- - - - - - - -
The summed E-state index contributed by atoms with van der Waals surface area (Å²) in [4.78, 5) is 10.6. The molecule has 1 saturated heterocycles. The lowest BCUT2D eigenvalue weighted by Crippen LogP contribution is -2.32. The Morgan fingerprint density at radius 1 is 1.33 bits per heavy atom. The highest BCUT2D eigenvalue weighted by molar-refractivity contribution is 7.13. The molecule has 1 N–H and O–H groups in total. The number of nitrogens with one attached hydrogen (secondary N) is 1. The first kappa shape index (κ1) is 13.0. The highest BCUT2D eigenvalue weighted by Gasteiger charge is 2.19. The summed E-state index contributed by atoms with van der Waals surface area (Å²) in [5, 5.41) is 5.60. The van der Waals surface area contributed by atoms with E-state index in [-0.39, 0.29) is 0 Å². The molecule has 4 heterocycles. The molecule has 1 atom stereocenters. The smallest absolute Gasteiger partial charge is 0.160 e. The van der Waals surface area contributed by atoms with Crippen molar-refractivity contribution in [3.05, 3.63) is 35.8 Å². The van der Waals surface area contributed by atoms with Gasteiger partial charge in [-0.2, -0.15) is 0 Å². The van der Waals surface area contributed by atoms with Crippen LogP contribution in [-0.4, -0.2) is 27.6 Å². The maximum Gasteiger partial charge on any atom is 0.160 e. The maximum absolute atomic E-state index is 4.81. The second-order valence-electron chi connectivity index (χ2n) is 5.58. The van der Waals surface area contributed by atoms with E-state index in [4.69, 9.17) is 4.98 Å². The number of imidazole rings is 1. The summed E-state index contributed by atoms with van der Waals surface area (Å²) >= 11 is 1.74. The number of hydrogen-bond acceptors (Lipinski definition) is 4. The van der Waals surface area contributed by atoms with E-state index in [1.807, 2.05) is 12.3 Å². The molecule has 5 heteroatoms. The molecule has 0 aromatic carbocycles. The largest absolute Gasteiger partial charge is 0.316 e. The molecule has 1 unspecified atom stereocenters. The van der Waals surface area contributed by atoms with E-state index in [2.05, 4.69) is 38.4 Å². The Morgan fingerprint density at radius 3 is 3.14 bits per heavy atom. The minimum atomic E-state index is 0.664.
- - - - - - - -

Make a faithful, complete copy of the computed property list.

The summed E-state index contributed by atoms with van der Waals surface area (Å²) in [4.78, 5) is 10.6. The molecule has 1 saturated heterocycles. The lowest BCUT2D eigenvalue weighted by Crippen LogP contribution is -2.32. The Morgan fingerprint density at radius 1 is 1.33 bits per heavy atom. The highest BCUT2D eigenvalue weighted by molar-refractivity contribution is 7.13. The molecule has 1 N–H and O–H groups in total. The number of nitrogens with one attached hydrogen (secondary N) is 1. The first kappa shape index (κ1) is 13.0. The highest BCUT2D eigenvalue weighted by Gasteiger charge is 2.19. The summed E-state index contributed by atoms with van der Waals surface area (Å²) in [5, 5.41) is 5.60. The van der Waals surface area contributed by atoms with E-state index in [-0.39, 0.29) is 0 Å². The molecule has 4 heterocycles. The molecule has 1 atom stereocenters. The smallest absolute Gasteiger partial charge is 0.160 e. The van der Waals surface area contributed by atoms with Crippen molar-refractivity contribution in [3.05, 3.63) is 35.8 Å². The van der Waals surface area contributed by atoms with Gasteiger partial charge in [-0.2, -0.15) is 0 Å². The van der Waals surface area contributed by atoms with Crippen LogP contribution in [-0.4, -0.2) is 27.6 Å². The maximum Gasteiger partial charge on any atom is 0.160 e. The maximum absolute atomic E-state index is 4.81. The second-order valence-electron chi connectivity index (χ2n) is 5.58. The van der Waals surface area contributed by atoms with E-state index in [4.69, 9.17) is 4.98 Å². The number of imidazole rings is 1. The summed E-state index contributed by atoms with van der Waals surface area (Å²) >= 11 is 1.74. The number of hydrogen-bond acceptors (Lipinski definition) is 4. The van der Waals surface area contributed by atoms with E-state index in [1.807, 2.05) is 12.3 Å². The molecule has 5 heteroatoms. The molecule has 0 aromatic carbocycles. The largest absolute Gasteiger partial charge is 0.316 e. The molecule has 1 unspecified atom stereocenters. The van der Waals surface area contributed by atoms with E-state index in [2.05, 4.69) is 38.4 Å². The Morgan fingerprint density at radius 3 is 3.14 bits per heavy atom. The minimum atomic E-state index is 0.664.